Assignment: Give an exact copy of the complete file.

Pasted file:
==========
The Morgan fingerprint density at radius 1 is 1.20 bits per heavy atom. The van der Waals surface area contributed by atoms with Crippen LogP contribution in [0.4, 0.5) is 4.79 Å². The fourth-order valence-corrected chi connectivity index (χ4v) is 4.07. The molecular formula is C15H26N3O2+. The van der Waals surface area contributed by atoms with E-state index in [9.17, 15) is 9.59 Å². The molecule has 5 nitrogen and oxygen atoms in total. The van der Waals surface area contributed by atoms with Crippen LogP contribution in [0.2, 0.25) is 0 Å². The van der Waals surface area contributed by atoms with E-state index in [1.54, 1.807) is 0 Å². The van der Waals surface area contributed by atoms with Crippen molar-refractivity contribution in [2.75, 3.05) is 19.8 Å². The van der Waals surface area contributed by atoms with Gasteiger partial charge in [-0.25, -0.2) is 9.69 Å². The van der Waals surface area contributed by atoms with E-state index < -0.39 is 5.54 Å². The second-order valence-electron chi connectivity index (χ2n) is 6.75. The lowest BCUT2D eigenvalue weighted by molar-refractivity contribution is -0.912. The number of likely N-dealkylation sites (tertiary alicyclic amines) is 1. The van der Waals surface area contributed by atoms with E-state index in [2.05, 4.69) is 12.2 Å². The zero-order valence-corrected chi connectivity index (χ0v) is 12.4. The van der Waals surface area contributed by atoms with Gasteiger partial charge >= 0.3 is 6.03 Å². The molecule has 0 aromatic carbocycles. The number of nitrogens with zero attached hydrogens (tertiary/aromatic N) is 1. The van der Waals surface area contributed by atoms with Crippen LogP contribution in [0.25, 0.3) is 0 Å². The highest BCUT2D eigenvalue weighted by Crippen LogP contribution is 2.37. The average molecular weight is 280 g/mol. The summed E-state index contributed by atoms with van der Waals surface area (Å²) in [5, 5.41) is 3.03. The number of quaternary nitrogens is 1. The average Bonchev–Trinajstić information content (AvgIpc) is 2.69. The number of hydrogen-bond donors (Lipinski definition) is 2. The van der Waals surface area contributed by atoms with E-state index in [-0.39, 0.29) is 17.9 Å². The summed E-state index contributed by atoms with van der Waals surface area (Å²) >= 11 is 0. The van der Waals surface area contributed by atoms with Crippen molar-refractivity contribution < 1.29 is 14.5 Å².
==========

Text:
The Morgan fingerprint density at radius 1 is 1.20 bits per heavy atom. The van der Waals surface area contributed by atoms with Crippen LogP contribution in [0.4, 0.5) is 4.79 Å². The fourth-order valence-corrected chi connectivity index (χ4v) is 4.07. The molecular formula is C15H26N3O2+. The van der Waals surface area contributed by atoms with E-state index in [9.17, 15) is 9.59 Å². The molecule has 5 nitrogen and oxygen atoms in total. The van der Waals surface area contributed by atoms with Crippen LogP contribution in [0.2, 0.25) is 0 Å². The van der Waals surface area contributed by atoms with E-state index in [1.54, 1.807) is 0 Å². The van der Waals surface area contributed by atoms with Crippen molar-refractivity contribution in [2.75, 3.05) is 19.8 Å². The van der Waals surface area contributed by atoms with Gasteiger partial charge in [-0.25, -0.2) is 9.69 Å². The van der Waals surface area contributed by atoms with E-state index < -0.39 is 5.54 Å². The second-order valence-electron chi connectivity index (χ2n) is 6.75. The lowest BCUT2D eigenvalue weighted by molar-refractivity contribution is -0.912. The number of likely N-dealkylation sites (tertiary alicyclic amines) is 1. The van der Waals surface area contributed by atoms with E-state index in [2.05, 4.69) is 12.2 Å². The zero-order valence-corrected chi connectivity index (χ0v) is 12.4. The van der Waals surface area contributed by atoms with Gasteiger partial charge >= 0.3 is 6.03 Å². The molecule has 0 aromatic carbocycles. The number of nitrogens with zero attached hydrogens (tertiary/aromatic N) is 1. The van der Waals surface area contributed by atoms with Crippen LogP contribution in [0.25, 0.3) is 0 Å². The highest BCUT2D eigenvalue weighted by Crippen LogP contribution is 2.37. The average molecular weight is 280 g/mol. The summed E-state index contributed by atoms with van der Waals surface area (Å²) in [5, 5.41) is 3.03. The number of quaternary nitrogens is 1. The average Bonchev–Trinajstić information content (AvgIpc) is 2.69. The number of hydrogen-bond donors (Lipinski definition) is 2. The van der Waals surface area contributed by atoms with E-state index in [-0.39, 0.29) is 17.9 Å². The summed E-state index contributed by atoms with van der Waals surface area (Å²) >= 11 is 0. The van der Waals surface area contributed by atoms with Crippen molar-refractivity contribution < 1.29 is 14.5 Å².